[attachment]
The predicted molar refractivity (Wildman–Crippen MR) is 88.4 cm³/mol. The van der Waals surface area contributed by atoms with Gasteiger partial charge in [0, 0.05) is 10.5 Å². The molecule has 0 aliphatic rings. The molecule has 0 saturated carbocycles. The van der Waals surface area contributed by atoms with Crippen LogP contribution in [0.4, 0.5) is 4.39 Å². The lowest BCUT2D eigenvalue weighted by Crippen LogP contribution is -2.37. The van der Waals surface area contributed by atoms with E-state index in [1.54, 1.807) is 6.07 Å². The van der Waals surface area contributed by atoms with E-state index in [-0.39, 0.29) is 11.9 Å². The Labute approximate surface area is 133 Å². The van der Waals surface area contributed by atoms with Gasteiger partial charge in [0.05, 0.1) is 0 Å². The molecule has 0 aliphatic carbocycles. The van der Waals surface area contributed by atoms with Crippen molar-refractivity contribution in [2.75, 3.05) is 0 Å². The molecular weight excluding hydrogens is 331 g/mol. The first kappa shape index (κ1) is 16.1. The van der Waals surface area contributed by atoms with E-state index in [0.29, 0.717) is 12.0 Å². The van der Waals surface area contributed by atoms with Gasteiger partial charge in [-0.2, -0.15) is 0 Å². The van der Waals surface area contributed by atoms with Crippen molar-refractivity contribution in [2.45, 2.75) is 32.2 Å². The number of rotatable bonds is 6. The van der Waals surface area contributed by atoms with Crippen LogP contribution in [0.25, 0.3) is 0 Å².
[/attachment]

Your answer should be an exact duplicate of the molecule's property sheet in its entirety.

The predicted molar refractivity (Wildman–Crippen MR) is 88.4 cm³/mol. The van der Waals surface area contributed by atoms with Gasteiger partial charge in [0, 0.05) is 10.5 Å². The molecule has 0 aliphatic rings. The molecule has 0 saturated carbocycles. The van der Waals surface area contributed by atoms with Crippen LogP contribution in [0.4, 0.5) is 4.39 Å². The lowest BCUT2D eigenvalue weighted by Crippen LogP contribution is -2.37. The van der Waals surface area contributed by atoms with E-state index in [1.54, 1.807) is 6.07 Å². The van der Waals surface area contributed by atoms with E-state index in [-0.39, 0.29) is 11.9 Å². The Labute approximate surface area is 133 Å². The van der Waals surface area contributed by atoms with Gasteiger partial charge in [0.05, 0.1) is 0 Å². The molecule has 0 aliphatic carbocycles. The van der Waals surface area contributed by atoms with Crippen molar-refractivity contribution in [2.75, 3.05) is 0 Å². The molecular weight excluding hydrogens is 331 g/mol. The first kappa shape index (κ1) is 16.1. The van der Waals surface area contributed by atoms with E-state index in [0.29, 0.717) is 12.0 Å². The van der Waals surface area contributed by atoms with Gasteiger partial charge in [-0.2, -0.15) is 0 Å². The van der Waals surface area contributed by atoms with Crippen molar-refractivity contribution in [2.45, 2.75) is 32.2 Å². The number of rotatable bonds is 6. The van der Waals surface area contributed by atoms with Crippen LogP contribution in [0.25, 0.3) is 0 Å².